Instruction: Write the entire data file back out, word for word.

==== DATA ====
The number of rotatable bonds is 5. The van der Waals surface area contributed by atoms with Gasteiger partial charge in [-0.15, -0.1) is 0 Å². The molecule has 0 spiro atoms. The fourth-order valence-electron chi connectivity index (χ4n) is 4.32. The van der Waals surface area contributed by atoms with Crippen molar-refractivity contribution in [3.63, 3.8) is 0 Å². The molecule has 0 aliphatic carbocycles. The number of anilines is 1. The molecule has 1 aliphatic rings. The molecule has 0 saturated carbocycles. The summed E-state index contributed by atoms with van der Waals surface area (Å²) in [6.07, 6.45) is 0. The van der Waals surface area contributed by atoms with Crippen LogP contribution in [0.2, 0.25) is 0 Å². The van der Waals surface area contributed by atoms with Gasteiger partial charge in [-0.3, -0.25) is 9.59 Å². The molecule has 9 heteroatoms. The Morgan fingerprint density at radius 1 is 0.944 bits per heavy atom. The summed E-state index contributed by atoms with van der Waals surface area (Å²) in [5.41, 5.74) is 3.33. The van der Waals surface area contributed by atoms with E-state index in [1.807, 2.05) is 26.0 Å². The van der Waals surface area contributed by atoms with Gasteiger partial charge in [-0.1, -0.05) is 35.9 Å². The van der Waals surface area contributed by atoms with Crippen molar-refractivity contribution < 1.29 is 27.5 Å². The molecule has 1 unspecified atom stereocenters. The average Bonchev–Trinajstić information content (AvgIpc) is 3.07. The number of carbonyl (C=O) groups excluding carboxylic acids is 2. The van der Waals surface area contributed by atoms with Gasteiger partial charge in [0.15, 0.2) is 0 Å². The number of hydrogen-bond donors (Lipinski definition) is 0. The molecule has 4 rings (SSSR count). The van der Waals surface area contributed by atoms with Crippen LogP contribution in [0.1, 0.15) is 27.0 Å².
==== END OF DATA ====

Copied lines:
The number of rotatable bonds is 5. The van der Waals surface area contributed by atoms with Gasteiger partial charge in [-0.15, -0.1) is 0 Å². The molecule has 0 spiro atoms. The fourth-order valence-electron chi connectivity index (χ4n) is 4.32. The van der Waals surface area contributed by atoms with Crippen molar-refractivity contribution in [3.63, 3.8) is 0 Å². The molecule has 0 aliphatic carbocycles. The number of anilines is 1. The molecule has 1 aliphatic rings. The molecule has 0 saturated carbocycles. The summed E-state index contributed by atoms with van der Waals surface area (Å²) in [6.07, 6.45) is 0. The van der Waals surface area contributed by atoms with Crippen LogP contribution in [0.2, 0.25) is 0 Å². The van der Waals surface area contributed by atoms with Gasteiger partial charge in [-0.3, -0.25) is 9.59 Å². The molecule has 9 heteroatoms. The Morgan fingerprint density at radius 1 is 0.944 bits per heavy atom. The summed E-state index contributed by atoms with van der Waals surface area (Å²) in [5.41, 5.74) is 3.33. The van der Waals surface area contributed by atoms with E-state index in [1.807, 2.05) is 26.0 Å². The van der Waals surface area contributed by atoms with Gasteiger partial charge in [-0.1, -0.05) is 35.9 Å². The van der Waals surface area contributed by atoms with Crippen molar-refractivity contribution < 1.29 is 27.5 Å². The molecule has 1 unspecified atom stereocenters. The average Bonchev–Trinajstić information content (AvgIpc) is 3.07. The number of carbonyl (C=O) groups excluding carboxylic acids is 2. The van der Waals surface area contributed by atoms with Gasteiger partial charge in [0.15, 0.2) is 0 Å². The number of hydrogen-bond donors (Lipinski definition) is 0. The molecule has 4 rings (SSSR count). The van der Waals surface area contributed by atoms with Crippen LogP contribution in [0.1, 0.15) is 27.0 Å².